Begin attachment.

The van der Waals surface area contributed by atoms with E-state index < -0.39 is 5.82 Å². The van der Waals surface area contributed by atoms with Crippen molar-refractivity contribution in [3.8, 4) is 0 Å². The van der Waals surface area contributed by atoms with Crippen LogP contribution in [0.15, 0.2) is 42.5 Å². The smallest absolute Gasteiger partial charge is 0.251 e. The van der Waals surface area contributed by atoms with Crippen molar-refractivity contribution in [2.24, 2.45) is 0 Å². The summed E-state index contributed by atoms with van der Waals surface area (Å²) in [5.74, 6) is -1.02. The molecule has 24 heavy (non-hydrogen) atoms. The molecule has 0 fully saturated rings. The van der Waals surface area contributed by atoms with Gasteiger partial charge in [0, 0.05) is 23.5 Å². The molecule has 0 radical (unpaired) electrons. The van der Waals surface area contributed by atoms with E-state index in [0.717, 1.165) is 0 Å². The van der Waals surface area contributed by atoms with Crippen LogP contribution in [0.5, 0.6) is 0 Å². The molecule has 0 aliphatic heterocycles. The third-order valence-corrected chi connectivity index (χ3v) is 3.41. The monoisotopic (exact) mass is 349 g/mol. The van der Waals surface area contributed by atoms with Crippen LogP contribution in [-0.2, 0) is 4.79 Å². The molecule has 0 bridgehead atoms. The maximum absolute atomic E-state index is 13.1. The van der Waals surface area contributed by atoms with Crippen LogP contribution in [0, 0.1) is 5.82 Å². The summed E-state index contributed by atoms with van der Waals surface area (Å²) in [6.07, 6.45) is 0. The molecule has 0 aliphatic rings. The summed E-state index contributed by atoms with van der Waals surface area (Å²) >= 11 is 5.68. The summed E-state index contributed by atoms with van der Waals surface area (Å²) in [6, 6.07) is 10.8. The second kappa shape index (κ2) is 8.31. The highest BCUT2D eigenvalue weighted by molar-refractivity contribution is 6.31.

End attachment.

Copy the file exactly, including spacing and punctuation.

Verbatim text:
The van der Waals surface area contributed by atoms with E-state index < -0.39 is 5.82 Å². The van der Waals surface area contributed by atoms with Crippen molar-refractivity contribution in [3.8, 4) is 0 Å². The van der Waals surface area contributed by atoms with Crippen LogP contribution in [0.15, 0.2) is 42.5 Å². The smallest absolute Gasteiger partial charge is 0.251 e. The van der Waals surface area contributed by atoms with Crippen molar-refractivity contribution in [2.24, 2.45) is 0 Å². The summed E-state index contributed by atoms with van der Waals surface area (Å²) in [5.74, 6) is -1.02. The molecule has 24 heavy (non-hydrogen) atoms. The molecule has 0 fully saturated rings. The van der Waals surface area contributed by atoms with Gasteiger partial charge in [0, 0.05) is 23.5 Å². The molecule has 0 radical (unpaired) electrons. The van der Waals surface area contributed by atoms with E-state index in [0.717, 1.165) is 0 Å². The van der Waals surface area contributed by atoms with Crippen LogP contribution in [0.5, 0.6) is 0 Å². The molecule has 0 aliphatic heterocycles. The third-order valence-corrected chi connectivity index (χ3v) is 3.41. The monoisotopic (exact) mass is 349 g/mol. The van der Waals surface area contributed by atoms with Crippen LogP contribution in [-0.2, 0) is 4.79 Å². The molecule has 0 bridgehead atoms. The maximum absolute atomic E-state index is 13.1. The van der Waals surface area contributed by atoms with Crippen LogP contribution in [0, 0.1) is 5.82 Å². The summed E-state index contributed by atoms with van der Waals surface area (Å²) in [6.07, 6.45) is 0. The molecule has 0 aliphatic rings. The summed E-state index contributed by atoms with van der Waals surface area (Å²) >= 11 is 5.68. The summed E-state index contributed by atoms with van der Waals surface area (Å²) in [6, 6.07) is 10.8. The second kappa shape index (κ2) is 8.31. The highest BCUT2D eigenvalue weighted by molar-refractivity contribution is 6.31.